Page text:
On The Christian Life, by John Calvin
I find it somewhat surprising to say that I can unreservedly appreciate this book. It must be admitted, of course, that this book is written from a different perspective and in a different way than I would do so . That obvious comment aside, though, this book is remarkably warm and human, and not the sort of thing I would expect to read from someone with the fearsome reputation of John Calvin. Indeed, one wonders where it is that Calvin’s followers got into the sort of harsh asceticism that they are now known for given Calvin’s rather harsh views towards that approach expressed here. Calvin is, as always, deeply influenced by a knowledge of and interest in Greek philosophy, and his writing about Christian stoicism while adopting a view of moderation and self-restraint here is certainly contrary to the spirit of his own time as well as our own. The fact that I can even somewhat endorse Calvin’s approach to moderation and an acceptance of trials without an ascetic confidence in our own righteousness is somewhat surprising. I’m not sure if I want to get in the habit of endorsing the worldview of Calvin in any respect, but it certainly applies here.
This short book of about fifty pages is divided into five very well-organized chapters. As a parenthetical aside, it is worthwhile to note that here, as in all of the writings by Calvin I have read, Calvin is nothing if not a very disciplined and well-organized writer, and even where I disagree with his perspective, he at least writes coherently. The first chapter of the book provides a discussion of the life of a Christian man with a great deal of scriptural arguments exhorting the reader to follow it and a censure of those false Christians who refuse to imitate Christ. After that the author summarizes Christian life in terms of self-denial, not least because we are not our own but belong to God and Christ (2). After that Calvin discusses bearing our own cross as one aspect of self-denial, urging a reasonable degree of self-understanding of when our trials are the result of our own unrighteousness and when we suffer for the sake of godliness and can expect blessings in the world to come (3). This naturally leads Calvin to muse on the future life and the purposes of the afflictions that we receive from God (4) as well as a discussion of the moderation with which we should enjoy the blessings we receive in this present life (5).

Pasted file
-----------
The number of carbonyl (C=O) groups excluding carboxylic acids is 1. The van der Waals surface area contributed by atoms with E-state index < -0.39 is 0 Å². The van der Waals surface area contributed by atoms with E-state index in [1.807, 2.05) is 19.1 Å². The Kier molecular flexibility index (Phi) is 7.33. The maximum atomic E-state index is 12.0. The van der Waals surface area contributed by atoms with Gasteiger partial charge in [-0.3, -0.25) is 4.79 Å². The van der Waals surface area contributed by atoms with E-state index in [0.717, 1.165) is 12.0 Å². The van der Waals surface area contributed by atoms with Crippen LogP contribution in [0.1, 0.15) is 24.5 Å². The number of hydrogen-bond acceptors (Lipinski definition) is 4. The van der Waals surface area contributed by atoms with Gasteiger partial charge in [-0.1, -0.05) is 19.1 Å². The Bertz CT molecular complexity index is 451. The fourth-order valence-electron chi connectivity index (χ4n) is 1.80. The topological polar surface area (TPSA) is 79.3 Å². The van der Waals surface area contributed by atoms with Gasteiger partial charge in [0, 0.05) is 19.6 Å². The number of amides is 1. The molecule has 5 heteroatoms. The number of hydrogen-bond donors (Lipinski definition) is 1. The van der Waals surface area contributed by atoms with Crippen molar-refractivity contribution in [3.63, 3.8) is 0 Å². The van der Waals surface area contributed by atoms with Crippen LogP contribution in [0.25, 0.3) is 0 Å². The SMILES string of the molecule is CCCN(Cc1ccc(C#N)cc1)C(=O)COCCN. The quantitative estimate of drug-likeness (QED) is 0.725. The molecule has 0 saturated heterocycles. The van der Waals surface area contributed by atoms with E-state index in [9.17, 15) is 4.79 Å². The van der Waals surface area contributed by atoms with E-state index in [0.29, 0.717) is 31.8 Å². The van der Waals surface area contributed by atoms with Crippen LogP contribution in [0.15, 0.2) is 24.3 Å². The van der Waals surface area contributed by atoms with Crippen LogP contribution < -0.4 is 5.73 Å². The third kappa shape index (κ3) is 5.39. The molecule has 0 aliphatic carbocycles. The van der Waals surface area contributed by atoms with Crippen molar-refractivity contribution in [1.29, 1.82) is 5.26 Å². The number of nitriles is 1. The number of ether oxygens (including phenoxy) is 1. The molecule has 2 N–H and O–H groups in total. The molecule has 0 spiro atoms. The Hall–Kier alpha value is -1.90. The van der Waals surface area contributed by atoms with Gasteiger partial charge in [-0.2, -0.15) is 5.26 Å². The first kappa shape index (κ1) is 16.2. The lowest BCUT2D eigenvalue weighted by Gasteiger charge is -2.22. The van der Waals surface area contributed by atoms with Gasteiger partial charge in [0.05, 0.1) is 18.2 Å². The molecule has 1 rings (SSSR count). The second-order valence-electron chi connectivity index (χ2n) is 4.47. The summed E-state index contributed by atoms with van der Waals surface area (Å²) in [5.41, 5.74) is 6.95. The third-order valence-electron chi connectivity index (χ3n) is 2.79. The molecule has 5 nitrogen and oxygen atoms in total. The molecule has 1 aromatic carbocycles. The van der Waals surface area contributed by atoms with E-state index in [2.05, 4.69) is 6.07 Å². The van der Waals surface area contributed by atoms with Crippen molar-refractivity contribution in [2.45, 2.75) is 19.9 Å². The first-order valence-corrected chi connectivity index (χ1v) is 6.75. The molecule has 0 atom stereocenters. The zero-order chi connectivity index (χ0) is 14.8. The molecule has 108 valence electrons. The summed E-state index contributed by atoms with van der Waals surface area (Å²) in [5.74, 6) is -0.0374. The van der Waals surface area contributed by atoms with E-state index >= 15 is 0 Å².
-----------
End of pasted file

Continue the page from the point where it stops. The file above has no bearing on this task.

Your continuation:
It must be freely admitted that this is a philosophical book that touches on the Bible (quite often) but which is more like a very well-spoken contemporary book on Christian living than it is like a sermon message with a great deal of scriptural citation and exegesis. This, then, is largely the product of human reasoning, but as far as human reasoning goes, it is very reasonable and moderate human reasoning that seeks to counteract our own selfish tendencies while at the same time avoiding that false modesty and false abnegation that inflames our pride even as it mortifies our body. Perhaps it was the closeness of Calvin to that sort of spirituality within Catholicism that led him to reject that sort of approach as well, which has unfortunately been associated with many contemporary Calvinists. Calvin’s intent to honor God and to encourage that same honor and respect among his followers is something that ought to be appreciated, even if Calvin’s knowledge of and obedience to God’s laws were undoubtedly limited in scope, especially when it came to those laws that would have made him appear to be a Jewish Christian rather than the Hellenistic sort he so obviously was.
 See, for example: